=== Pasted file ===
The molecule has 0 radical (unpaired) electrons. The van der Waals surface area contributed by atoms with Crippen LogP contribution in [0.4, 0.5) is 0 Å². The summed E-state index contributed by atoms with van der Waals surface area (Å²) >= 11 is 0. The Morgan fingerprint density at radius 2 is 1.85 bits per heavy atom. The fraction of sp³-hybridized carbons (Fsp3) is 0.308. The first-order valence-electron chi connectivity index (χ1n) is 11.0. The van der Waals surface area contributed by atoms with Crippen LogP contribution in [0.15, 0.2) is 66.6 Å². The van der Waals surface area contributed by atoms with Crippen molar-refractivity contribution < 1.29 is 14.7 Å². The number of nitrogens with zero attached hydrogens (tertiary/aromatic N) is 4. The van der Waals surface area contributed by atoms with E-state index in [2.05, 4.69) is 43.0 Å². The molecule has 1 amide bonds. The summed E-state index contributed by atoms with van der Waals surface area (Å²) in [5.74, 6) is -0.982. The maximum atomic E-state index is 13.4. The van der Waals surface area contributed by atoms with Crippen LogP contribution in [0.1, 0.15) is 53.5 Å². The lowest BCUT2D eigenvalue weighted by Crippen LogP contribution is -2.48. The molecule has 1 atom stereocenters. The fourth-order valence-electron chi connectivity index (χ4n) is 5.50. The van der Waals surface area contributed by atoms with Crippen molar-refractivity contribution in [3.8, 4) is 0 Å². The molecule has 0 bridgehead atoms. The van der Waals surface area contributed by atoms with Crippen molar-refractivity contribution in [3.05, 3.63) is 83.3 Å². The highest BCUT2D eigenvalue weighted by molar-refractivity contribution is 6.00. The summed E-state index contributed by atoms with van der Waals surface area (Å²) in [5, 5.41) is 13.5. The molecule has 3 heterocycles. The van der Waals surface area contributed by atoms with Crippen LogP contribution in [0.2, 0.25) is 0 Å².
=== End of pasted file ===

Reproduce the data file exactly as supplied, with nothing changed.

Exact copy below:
The molecule has 0 radical (unpaired) electrons. The van der Waals surface area contributed by atoms with Crippen LogP contribution in [0.4, 0.5) is 0 Å². The summed E-state index contributed by atoms with van der Waals surface area (Å²) >= 11 is 0. The Morgan fingerprint density at radius 2 is 1.85 bits per heavy atom. The fraction of sp³-hybridized carbons (Fsp3) is 0.308. The first-order valence-electron chi connectivity index (χ1n) is 11.0. The van der Waals surface area contributed by atoms with Crippen LogP contribution in [0.15, 0.2) is 66.6 Å². The van der Waals surface area contributed by atoms with Crippen molar-refractivity contribution < 1.29 is 14.7 Å². The number of nitrogens with zero attached hydrogens (tertiary/aromatic N) is 4. The van der Waals surface area contributed by atoms with E-state index in [2.05, 4.69) is 43.0 Å². The molecule has 1 amide bonds. The summed E-state index contributed by atoms with van der Waals surface area (Å²) in [5.74, 6) is -0.982. The maximum atomic E-state index is 13.4. The van der Waals surface area contributed by atoms with Crippen LogP contribution in [0.1, 0.15) is 53.5 Å². The lowest BCUT2D eigenvalue weighted by Crippen LogP contribution is -2.48. The molecule has 1 atom stereocenters. The fourth-order valence-electron chi connectivity index (χ4n) is 5.50. The van der Waals surface area contributed by atoms with Crippen molar-refractivity contribution in [3.8, 4) is 0 Å². The molecule has 0 bridgehead atoms. The van der Waals surface area contributed by atoms with Crippen molar-refractivity contribution in [3.05, 3.63) is 83.3 Å². The highest BCUT2D eigenvalue weighted by molar-refractivity contribution is 6.00. The summed E-state index contributed by atoms with van der Waals surface area (Å²) in [5, 5.41) is 13.5. The molecule has 3 heterocycles. The van der Waals surface area contributed by atoms with Crippen LogP contribution in [0.2, 0.25) is 0 Å².